Well that was provocative, no? I actually took a bath exactly one year and one week ago when I was trying to induce labor (it worked!). But before that, it really had been years. Who takes baths anymore? First, ain’t nobody got time for that. Second, gross. Laying in your own filth does not sound relaxing in any way. If I’m going to light candles and indulge in a nice glass of wine, I’d like to do it, you know, by a fire, or anywhere really, when I’m not cold and wet. Let this truth sink in (yes, pun!): Gone are the days where a jetted tub in the master is appealing. They are dust collectors. Yank it. I mean it. If there is a bath in your master and it’s not some gorgeous vintage clawfoot tub – we need to take a sledge hammer to it stat. That’s what we’ve done in our last two homes, what we’ve counseled our clients to do and not once have I regretted it. There is one caveat to this. If this is the only bathtub in your home, you need to keep it. Because any parent will tell you, you can’t sell your house without one tub. OK. Is it gone? How amazing did it feel getting your stress out breaking that bad boy into huge chunks? Yasss. Now we can talk about what you need to do instead:
Buyers are asking for a steam shower. The cost for the actual unit could run up to $5,000 (not including labor). Ouch. If you have a high-end home, or if this space is where your place could really shine and detract from some of the not-so-hot features – go for it. At the very least, try to maximize the space of the shower. If you can bump it out a foot or two, it will instantly feel more luxurious.
Warm up your digits. Those high-end buyers mentioned above? Their toes are cold. They’ve asked for you to put in heated floors, too. I know, so demanding. This is something I’ve nudged Jon to install in our last few projects, but with time and budget constraints, it got cut. Major regret! I added heated flooring as a “lust” for that reason, but it’s actually not too hard on your bottom line and will truly be a braggable feature. This project will cost less than $1,000 including install. Did you read that, Jon? Heated floors in the next house. (said in nagging wife voice)
High-end fixtures FTW. Here’s where I always try to cut corners to find look-alike faucets, shower-heads and hardware for a fraction of the cost. This is a great place to save money, but if you’re in this bathroom for the long haul it pays to have durable, beautiful items that will stand the test of time, and soap scum. If you’re looking to sell and are in a competitive market, keep in mind that buyers are becoming more savvy. They recognize name brands and they’re looking to be wowed. Jon’s favorite splurge was an oversized rain shower head. For the record, I did not OK this purchase and I’ve resented it the entire time we’ve lived here and protested by showering in the guest bath (it feels like being waterboarded to me). That being said, Jon loves it, and more importantly, so did every single potential buyer that came for a showing. That tells me it was money well spent.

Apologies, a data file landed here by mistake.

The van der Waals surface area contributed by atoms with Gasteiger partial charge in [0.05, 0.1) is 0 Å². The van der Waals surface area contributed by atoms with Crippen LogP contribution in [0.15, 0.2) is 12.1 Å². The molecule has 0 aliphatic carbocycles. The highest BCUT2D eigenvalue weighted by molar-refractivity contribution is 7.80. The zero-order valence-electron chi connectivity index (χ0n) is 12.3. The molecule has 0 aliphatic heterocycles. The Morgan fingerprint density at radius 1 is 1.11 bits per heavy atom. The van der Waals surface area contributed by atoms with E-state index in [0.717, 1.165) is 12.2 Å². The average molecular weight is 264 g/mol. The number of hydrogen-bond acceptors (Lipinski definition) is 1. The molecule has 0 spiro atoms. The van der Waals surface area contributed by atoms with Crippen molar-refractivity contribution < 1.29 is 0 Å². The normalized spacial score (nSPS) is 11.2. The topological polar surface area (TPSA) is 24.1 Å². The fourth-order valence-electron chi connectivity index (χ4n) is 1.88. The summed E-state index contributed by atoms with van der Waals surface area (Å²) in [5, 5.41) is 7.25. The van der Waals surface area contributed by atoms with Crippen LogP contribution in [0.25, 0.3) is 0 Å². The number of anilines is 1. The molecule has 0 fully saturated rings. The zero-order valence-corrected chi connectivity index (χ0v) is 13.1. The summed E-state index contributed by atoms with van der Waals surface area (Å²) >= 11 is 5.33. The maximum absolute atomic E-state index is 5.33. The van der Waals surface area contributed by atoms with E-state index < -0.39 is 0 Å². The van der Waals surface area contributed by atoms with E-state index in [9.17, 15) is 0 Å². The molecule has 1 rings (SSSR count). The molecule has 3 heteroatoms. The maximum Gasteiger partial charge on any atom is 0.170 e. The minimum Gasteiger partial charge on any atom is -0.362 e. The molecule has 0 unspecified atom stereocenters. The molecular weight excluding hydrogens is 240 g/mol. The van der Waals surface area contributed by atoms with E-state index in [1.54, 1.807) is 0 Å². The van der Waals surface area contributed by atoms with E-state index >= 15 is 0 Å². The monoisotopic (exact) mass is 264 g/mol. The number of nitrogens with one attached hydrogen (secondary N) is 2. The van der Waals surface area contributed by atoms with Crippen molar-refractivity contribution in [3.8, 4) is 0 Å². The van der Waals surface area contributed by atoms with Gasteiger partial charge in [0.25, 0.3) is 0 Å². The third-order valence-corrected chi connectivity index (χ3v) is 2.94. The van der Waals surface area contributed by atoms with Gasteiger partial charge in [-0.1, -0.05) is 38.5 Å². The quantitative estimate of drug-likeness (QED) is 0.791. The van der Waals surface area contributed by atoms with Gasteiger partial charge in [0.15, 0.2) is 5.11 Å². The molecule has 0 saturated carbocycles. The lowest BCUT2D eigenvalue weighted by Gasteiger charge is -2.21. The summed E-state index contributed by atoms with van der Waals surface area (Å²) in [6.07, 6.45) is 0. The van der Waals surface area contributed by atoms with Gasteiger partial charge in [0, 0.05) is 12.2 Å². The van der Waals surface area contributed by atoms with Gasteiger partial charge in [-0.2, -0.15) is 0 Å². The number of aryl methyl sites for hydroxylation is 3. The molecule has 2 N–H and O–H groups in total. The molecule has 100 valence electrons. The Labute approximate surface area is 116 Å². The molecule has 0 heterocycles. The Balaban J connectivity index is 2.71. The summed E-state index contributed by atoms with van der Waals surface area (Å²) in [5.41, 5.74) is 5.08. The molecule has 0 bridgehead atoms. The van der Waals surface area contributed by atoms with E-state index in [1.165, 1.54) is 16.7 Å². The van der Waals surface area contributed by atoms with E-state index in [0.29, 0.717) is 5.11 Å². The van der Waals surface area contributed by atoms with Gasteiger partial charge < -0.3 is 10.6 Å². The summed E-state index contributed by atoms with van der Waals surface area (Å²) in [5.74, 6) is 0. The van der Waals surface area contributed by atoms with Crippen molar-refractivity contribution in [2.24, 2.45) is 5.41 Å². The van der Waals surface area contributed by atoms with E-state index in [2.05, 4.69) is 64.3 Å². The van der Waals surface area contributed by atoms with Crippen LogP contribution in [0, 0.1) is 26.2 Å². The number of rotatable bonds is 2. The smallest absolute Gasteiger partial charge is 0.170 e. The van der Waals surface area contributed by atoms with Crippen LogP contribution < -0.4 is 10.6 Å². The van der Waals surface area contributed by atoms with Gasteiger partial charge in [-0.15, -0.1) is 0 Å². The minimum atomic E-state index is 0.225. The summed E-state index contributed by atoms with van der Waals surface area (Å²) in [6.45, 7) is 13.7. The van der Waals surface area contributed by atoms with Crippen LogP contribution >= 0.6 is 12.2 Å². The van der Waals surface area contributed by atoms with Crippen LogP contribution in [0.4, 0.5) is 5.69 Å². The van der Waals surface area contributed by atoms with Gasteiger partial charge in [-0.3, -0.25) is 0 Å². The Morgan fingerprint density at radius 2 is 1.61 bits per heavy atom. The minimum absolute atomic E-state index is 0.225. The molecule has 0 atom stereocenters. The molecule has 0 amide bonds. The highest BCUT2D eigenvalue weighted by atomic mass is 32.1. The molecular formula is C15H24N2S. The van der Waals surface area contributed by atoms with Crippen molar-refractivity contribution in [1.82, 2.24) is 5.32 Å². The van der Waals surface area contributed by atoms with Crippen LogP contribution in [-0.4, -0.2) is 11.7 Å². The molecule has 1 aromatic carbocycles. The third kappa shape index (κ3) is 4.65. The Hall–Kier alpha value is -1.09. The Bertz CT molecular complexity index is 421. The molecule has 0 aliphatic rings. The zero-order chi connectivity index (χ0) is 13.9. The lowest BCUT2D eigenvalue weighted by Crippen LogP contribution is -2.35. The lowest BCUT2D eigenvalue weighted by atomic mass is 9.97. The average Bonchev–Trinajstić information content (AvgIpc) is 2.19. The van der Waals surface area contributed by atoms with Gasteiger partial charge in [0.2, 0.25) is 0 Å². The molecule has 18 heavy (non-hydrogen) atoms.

Mirror, mirror. If you take away just one tip from this blog, please, please swap out the builder-grade single large mirror above the double vanity and add two separate mirrors instead. It is the cheapest upgrade you can make and will instantly transform the space.
Grout it out. If you don’t have a big budget, but are looking to make a big impact in your bathroom – regrout. It costs next to nothing and will give the entire room a fresh, clean feel. You can even do this yourself using this or this. Jon and I tackled both the tile floor and the master shower right before we sold our last home and it took us half of a Saturday and we celebrated with cocktails on the roof deck. Think about the traffic in your bathroom, over time it takes a real beating and regrouting is a must.
Lose your marble(s). Marble is a bathroom no-no. I used it on the counter in the bathroom below, hoping to make a splash in a small space. It made a splash alright – absorbing every stray shot of hair product and dabs of mascara. Marble is much too porous for your bathroom. Trust me on this one. Quartz and granite are much better options. #NixonPack Tip: If you have a small vanity, contact stone yards for scrap pieces. Oftentimes you can get a gorgeous slab for a fraction of the price!
Have we convinced you to tank the tub? Share your favorite bathroom hacks below!